Minister for International Development and the Pacific Zed Seselja says he’s working with the states and territories on alternative solutions.
“There’s been innovative approaches. We’ve seen farm quarantine. We’ve seen dedicated facilities. We’ve seen hotel quarantine. What we don’t want to see is those bumper crops going to waste,” he told SBS News.
Senator Seselja is calling on the states to consider circumstances for Pacific nations with no COVID-19 cases.
“We need to look afresh at places like Tonga and Samoa, who have zero community transmission. That means that we should be welcoming them with open arms,” he said.
The government on Tuesday announced reforms to the Pacific Labour Scheme and Seasonal Worker Program, which bring workers to regional Australia from Pacific nations.
Under the changes, businesses will be able to access these through a single online application.
Labor market testing will be valid for 12 months instead of six, and workers will be allowed to complete training while in Australia.
To meet immediate demand, workers already in Australia for three years can apply for an additional 12-month stay while COVID-19 travel restrictions remain.
Some businesses will also be able to double their recruitment cap of SWP workers, while the age limit of 45 will be scrapped across both programs.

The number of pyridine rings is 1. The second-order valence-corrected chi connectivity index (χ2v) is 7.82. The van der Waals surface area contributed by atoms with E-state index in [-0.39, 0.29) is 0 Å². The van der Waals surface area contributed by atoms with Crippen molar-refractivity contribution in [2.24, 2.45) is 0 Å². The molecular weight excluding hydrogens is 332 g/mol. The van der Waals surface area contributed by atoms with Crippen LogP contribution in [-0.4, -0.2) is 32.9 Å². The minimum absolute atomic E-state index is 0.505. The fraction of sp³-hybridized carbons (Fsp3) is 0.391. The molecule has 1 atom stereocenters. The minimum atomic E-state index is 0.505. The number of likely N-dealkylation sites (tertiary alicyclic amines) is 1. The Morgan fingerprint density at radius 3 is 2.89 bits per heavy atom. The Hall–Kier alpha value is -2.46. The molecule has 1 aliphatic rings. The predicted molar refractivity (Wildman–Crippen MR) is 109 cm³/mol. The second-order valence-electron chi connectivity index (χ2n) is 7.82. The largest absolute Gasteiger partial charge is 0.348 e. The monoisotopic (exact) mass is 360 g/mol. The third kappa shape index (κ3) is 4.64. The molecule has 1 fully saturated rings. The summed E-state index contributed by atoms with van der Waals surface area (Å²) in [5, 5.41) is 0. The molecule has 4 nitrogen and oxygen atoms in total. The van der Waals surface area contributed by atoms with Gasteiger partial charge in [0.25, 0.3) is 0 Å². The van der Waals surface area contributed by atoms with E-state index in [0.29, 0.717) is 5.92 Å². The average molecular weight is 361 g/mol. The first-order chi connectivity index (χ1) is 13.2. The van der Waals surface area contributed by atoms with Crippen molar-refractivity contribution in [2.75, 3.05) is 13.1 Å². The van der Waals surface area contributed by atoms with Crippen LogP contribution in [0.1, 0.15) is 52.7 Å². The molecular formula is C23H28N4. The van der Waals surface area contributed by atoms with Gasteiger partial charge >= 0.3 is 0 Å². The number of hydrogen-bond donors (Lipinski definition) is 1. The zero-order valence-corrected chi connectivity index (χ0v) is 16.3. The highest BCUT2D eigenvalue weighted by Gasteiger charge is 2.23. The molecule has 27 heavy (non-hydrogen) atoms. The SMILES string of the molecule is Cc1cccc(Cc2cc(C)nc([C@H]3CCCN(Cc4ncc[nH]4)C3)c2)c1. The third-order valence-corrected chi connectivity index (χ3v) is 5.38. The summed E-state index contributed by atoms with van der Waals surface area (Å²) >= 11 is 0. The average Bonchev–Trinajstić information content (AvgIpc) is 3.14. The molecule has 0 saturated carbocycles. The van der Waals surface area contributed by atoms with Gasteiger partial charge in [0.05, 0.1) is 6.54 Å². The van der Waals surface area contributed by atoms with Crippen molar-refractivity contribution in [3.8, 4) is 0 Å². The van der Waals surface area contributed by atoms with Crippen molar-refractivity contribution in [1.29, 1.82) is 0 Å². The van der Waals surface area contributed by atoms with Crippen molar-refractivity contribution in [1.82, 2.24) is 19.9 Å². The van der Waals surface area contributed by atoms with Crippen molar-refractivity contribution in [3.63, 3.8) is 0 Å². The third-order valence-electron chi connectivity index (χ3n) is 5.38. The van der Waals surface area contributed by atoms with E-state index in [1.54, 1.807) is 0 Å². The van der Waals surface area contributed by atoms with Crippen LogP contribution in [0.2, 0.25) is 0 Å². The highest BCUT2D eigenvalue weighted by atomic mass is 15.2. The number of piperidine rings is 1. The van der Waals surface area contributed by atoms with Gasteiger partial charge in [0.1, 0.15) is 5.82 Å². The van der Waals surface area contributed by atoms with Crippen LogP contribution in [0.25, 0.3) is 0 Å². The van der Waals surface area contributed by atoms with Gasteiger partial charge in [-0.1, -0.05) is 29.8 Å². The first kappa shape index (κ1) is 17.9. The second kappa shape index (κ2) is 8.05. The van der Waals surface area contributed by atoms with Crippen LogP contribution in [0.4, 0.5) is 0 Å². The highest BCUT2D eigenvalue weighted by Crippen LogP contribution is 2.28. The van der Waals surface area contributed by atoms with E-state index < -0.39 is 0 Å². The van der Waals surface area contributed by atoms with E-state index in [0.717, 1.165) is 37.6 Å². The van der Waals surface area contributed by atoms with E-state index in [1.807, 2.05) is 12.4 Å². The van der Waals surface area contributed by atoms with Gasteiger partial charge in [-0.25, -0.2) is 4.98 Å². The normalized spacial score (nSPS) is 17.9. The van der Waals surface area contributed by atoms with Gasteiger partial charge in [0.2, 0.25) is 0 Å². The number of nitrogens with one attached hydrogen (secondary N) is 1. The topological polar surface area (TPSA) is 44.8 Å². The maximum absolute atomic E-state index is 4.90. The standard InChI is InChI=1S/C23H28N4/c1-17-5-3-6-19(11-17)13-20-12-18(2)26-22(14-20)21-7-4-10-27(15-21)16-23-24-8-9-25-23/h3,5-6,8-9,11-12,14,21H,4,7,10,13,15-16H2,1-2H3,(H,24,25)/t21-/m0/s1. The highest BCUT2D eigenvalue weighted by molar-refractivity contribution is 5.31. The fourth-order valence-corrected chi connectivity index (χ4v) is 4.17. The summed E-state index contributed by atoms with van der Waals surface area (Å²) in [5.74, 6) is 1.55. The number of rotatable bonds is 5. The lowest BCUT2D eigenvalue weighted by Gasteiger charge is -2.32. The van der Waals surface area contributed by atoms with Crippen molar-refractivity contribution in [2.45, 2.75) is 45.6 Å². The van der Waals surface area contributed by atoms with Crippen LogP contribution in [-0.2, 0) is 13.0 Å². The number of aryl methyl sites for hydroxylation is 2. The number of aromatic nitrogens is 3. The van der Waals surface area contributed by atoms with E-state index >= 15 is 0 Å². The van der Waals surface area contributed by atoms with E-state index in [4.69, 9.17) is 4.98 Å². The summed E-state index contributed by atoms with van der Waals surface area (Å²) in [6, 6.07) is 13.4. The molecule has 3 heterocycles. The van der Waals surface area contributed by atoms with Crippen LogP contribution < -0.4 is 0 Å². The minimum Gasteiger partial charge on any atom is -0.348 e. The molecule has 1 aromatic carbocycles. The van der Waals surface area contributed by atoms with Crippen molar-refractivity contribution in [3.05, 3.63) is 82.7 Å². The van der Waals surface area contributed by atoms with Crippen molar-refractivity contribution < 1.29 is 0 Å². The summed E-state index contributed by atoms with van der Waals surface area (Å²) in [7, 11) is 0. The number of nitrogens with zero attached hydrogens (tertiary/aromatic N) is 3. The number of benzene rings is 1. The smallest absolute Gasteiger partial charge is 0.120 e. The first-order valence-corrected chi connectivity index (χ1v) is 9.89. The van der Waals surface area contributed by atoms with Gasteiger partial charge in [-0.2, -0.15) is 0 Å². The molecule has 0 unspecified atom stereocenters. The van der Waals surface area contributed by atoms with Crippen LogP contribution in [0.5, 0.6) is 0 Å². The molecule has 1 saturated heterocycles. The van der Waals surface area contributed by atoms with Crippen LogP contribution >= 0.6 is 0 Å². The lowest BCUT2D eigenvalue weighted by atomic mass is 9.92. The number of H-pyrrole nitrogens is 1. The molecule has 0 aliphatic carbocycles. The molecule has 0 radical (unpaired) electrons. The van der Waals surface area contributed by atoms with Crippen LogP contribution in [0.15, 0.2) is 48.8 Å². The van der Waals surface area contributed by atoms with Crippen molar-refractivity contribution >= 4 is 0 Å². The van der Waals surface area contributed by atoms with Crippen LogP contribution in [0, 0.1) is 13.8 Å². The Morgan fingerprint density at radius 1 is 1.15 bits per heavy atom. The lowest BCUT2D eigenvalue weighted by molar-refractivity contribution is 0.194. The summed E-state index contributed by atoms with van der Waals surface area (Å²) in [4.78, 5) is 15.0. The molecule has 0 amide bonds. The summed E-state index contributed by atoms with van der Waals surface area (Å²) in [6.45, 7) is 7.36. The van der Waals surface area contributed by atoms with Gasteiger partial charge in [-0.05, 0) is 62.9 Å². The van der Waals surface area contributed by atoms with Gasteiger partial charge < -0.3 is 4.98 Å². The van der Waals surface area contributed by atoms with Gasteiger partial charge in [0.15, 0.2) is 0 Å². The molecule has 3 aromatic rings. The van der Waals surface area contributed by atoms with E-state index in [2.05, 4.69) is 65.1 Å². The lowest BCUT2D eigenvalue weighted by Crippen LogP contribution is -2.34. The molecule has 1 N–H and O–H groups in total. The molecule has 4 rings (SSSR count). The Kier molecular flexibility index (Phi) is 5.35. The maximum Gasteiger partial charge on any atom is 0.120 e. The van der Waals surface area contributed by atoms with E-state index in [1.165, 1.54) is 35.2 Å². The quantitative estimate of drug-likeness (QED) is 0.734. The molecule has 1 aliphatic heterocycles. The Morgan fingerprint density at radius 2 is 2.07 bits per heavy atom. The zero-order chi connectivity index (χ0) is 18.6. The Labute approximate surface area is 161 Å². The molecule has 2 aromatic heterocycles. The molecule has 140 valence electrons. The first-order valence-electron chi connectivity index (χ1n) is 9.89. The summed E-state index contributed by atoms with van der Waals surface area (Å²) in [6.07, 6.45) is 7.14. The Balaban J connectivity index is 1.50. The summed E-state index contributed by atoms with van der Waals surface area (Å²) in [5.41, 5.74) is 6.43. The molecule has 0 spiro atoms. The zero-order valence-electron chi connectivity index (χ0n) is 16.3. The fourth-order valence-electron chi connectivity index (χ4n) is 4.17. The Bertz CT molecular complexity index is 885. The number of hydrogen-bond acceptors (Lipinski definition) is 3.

Senator Seselja said arrivals under the agriculture visa are expected to still be months away.
“It will take some time. There will need to be bilateral agreements with individual countries before workers can come,” he said.
“In the short term, and in the medium term and beyond, the Pacific Labour Scheme and the Seasonal Worker Program are going to be the primary means of bringing workers. The ag-visa will complement that over time.”
Labor’s foreign affairs spokeswoman Penny Wong said the overhaul failed to address Pacific workers’ vulnerability to mistreatment.
“Instead of improving the schemes, [the government] has sold Pacific workers out to satisfy his National Party colleagues, while doing nothing to solve critical worker shortages for farmers who need workers now,” she said.
The opposition is also calling for an urgent national quarantine system to give farmers more access to staff.
Senator Seselja said strong protections under workplace laws won’t be compromised as recruitment programs for Pacific workers expand.
“We’ve been listening to industry … they continue to make sure that we balance strong worker protections with usability and flexibility for employees so they can get the workers that they need,” he said.